NBC Sports

Kerr relishes his Twitter hiatus with no plans to return

NBC Sports
Steve Kerr

Two Golden State Warriors jerseys, side-by-side, the No. 8 on the left bearing the name “George,” the No. 46 on the right the name “Floyd,” numbers represent the minutes and seconds an unarmed Black man spent dying under the knee of a white Minneapolis police officer.

It’s a Twitter profile pic, has been in place for more than a year and belongs to Steve Kerr. The three-time champion coach of the Warriors came to Twitter in 2009 and is known for commenting on social and political issues. He leans left. He has more than 650,000 followers. He is neglecting all of them.

He’s not being punitive, nor has he become indifferent to the planet’s tumult. Kerr acknowledged to NBC Sports Bay Area that this is a naked play for peace of mind.

“It actually started as an agreement with (Warriors center) James Wiseman,” Kerr said this week. “We were on a road trip somewhere, and I asked James how he was doing. It’s obviously a long season and he had his ups and downs. We were in a conversation about life in general and I asked him about social media. We started talking about it. I said, ‘What you say we take a break, we both take a break for a few weeks. Get off Twitter and anything else you’re on.’ He said, ‘Yes, let’s do it.’

“I’ve been off ever since. And it’s been bliss.”

Wiseman curtailed his tweeting -- two tweets, two retweets since March -- but Kerr is well into his fifth month of social-media silence. After punching out 15 tweets in the last week of March, he holstered his Twitter fingers and doesn’t know when, or if, he’ll use them again. What began as a bet with a player has become a boycott.

 

Kerr, 55, thought he’d go through withdrawals. He, so far, has not.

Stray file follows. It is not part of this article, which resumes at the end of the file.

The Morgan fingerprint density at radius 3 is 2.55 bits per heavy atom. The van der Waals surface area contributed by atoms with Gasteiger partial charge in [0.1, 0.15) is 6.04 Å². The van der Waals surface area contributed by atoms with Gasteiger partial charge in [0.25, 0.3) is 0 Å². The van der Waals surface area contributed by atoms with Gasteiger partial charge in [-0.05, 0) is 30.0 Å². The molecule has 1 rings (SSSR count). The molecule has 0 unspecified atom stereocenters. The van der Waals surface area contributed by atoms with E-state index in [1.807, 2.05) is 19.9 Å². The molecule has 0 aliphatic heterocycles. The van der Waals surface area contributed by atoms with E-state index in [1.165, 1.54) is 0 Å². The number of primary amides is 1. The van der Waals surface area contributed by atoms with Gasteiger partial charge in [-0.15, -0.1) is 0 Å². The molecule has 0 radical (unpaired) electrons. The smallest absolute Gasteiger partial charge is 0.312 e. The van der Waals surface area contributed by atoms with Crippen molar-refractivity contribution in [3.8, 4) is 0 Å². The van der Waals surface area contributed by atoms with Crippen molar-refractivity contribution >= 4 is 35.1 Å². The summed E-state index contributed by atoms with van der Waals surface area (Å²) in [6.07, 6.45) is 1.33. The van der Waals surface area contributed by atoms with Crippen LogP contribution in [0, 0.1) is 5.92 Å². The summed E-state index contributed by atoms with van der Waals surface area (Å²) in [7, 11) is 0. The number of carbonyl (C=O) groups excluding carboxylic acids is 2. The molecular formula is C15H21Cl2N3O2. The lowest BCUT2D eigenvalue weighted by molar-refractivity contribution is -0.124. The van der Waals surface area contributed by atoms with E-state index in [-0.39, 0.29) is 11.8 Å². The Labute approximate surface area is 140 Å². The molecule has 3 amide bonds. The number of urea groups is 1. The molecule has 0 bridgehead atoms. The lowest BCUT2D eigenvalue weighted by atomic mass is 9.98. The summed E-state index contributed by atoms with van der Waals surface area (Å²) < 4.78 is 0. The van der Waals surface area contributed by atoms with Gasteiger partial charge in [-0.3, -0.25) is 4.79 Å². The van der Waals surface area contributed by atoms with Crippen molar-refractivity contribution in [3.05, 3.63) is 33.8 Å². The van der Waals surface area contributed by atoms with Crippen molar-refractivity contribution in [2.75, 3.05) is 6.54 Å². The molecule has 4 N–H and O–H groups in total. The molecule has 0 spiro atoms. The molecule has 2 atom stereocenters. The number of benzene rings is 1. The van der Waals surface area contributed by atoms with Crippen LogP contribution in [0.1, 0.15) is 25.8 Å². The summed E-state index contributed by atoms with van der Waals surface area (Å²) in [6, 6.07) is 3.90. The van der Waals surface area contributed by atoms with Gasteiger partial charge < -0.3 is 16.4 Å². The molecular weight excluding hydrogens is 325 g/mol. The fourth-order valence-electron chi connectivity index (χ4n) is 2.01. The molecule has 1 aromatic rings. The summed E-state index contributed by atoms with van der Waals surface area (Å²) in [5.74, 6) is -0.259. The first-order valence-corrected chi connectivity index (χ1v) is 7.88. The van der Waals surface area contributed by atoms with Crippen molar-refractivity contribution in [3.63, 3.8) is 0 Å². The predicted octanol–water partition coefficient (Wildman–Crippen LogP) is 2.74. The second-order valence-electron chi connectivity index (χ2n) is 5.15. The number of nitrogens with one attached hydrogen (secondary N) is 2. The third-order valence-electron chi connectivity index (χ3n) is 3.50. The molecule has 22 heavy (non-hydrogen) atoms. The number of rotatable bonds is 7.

“Sometimes I feel ... I don’t know if responsibility is the right word, but I do feel that it’s good to speak your mind and share articles that you’ve read,” he said. “Have a presence. But I also feel that social media has been really destructive in a lot of ways, and divisive in our country.

“I found when I got off of it that it was kind of a relief.”

More and more athletes and other public figures are discovering the serenity of being untethered to the daily race to out-cruel each other through social media. It’s an obsession to many and it tears away at the mental health of many who otherwise might cope and move on. The scars become permanent, or at least that’s what some seem to feel. 

“It’s never been harder to be a professional athlete or a person in the limelight,” Kerr said. “It’s like life is a big minefield. We’re all human; we all make mistakes. But social media has made mistakes unforgivable. It’s a just a terrible way to treat one another.”

Most frightening is the number of studies that have shown social-media bullying has a direct link to rising suicide rates, self-harm and self-isolation. It’s venom for the soul, causing breakdowns on a regular basis.

Those struggling through this emotional quicksand often are considered somehow lesser people.

Social media can be enlightening and it can be the source of lethal misinformation. It can bring people closer and it can rip them further apart. Where misfortune once was contained within the community, it’s now brought to the public square of the entire planet, where some express support while others celebrate the misery of people they’ve never met.

“People write things that they would never say to someone face to face,” Kerr said. “What’s happened is the political divide has been fueled by communication through social media that is so angry. You end up with this back-and-forth rhetoric that’s just toxic. It’s infiltrated our politics and our world and it really is a shame.”

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Kerr still has a thirst for news and his concern about social and political issues. He’s an advocate for stricter gun laws and voting rights. Such matters are important and he’s not going to abandon them.

He simply has lost the desire to see and hear the sights and sounds around them.

“Staying away from all the BS and all the divisiveness and the rhetoric and the anger, it’s much healthier,” Kerr said. “It’s a much healthier way to live.

 

“I have no plans to go back.”

It’s news, sometimes debated, when an outspoken celebrity decides to tune out, as Kerr has done. He is now in an increasingly populated space, and there is every reason to believe it will get crowded as others search for a place to save themselves.

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